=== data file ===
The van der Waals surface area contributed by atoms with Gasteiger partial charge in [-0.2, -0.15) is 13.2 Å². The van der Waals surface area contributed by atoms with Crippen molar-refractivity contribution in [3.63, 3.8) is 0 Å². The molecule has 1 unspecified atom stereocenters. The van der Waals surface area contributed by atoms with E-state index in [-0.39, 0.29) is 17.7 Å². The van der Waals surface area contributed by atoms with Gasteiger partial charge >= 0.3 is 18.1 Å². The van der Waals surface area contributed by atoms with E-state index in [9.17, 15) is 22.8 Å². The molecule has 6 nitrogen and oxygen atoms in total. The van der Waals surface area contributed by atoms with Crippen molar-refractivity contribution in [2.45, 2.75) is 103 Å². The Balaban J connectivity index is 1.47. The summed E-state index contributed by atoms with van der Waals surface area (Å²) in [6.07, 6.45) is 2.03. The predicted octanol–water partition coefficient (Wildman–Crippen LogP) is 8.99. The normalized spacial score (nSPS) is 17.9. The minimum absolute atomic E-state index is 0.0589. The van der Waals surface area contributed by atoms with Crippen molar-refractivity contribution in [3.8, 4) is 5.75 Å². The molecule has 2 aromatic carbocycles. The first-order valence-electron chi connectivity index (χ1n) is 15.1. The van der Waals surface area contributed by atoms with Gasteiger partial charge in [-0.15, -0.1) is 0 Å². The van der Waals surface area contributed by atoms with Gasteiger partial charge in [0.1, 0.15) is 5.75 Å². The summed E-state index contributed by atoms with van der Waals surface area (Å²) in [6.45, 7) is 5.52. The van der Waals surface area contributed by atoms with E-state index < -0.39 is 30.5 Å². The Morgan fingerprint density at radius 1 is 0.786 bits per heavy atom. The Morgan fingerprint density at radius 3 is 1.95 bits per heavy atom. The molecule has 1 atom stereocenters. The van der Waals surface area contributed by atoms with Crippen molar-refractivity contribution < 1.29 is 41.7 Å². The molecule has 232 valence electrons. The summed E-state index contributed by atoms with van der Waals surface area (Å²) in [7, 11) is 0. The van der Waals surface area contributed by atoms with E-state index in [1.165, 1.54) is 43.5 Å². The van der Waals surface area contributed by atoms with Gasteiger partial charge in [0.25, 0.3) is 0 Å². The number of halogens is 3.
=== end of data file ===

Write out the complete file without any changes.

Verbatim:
The van der Waals surface area contributed by atoms with Gasteiger partial charge in [-0.2, -0.15) is 13.2 Å². The van der Waals surface area contributed by atoms with Crippen molar-refractivity contribution in [3.63, 3.8) is 0 Å². The molecule has 1 unspecified atom stereocenters. The van der Waals surface area contributed by atoms with E-state index in [-0.39, 0.29) is 17.7 Å². The van der Waals surface area contributed by atoms with Gasteiger partial charge >= 0.3 is 18.1 Å². The van der Waals surface area contributed by atoms with E-state index in [9.17, 15) is 22.8 Å². The molecule has 6 nitrogen and oxygen atoms in total. The van der Waals surface area contributed by atoms with Crippen molar-refractivity contribution in [2.45, 2.75) is 103 Å². The Balaban J connectivity index is 1.47. The summed E-state index contributed by atoms with van der Waals surface area (Å²) in [6.07, 6.45) is 2.03. The predicted octanol–water partition coefficient (Wildman–Crippen LogP) is 8.99. The normalized spacial score (nSPS) is 17.9. The minimum absolute atomic E-state index is 0.0589. The van der Waals surface area contributed by atoms with Crippen molar-refractivity contribution in [3.8, 4) is 5.75 Å². The molecule has 2 aromatic carbocycles. The first-order valence-electron chi connectivity index (χ1n) is 15.1. The van der Waals surface area contributed by atoms with Gasteiger partial charge in [-0.15, -0.1) is 0 Å². The van der Waals surface area contributed by atoms with Gasteiger partial charge in [0.1, 0.15) is 5.75 Å². The summed E-state index contributed by atoms with van der Waals surface area (Å²) in [6.45, 7) is 5.52. The van der Waals surface area contributed by atoms with E-state index < -0.39 is 30.5 Å². The Morgan fingerprint density at radius 1 is 0.786 bits per heavy atom. The Morgan fingerprint density at radius 3 is 1.95 bits per heavy atom. The molecule has 1 atom stereocenters. The van der Waals surface area contributed by atoms with Crippen molar-refractivity contribution < 1.29 is 41.7 Å². The molecule has 232 valence electrons. The summed E-state index contributed by atoms with van der Waals surface area (Å²) in [7, 11) is 0. The van der Waals surface area contributed by atoms with E-state index in [1.165, 1.54) is 43.5 Å². The van der Waals surface area contributed by atoms with Gasteiger partial charge in [0.25, 0.3) is 0 Å². The number of halogens is 3.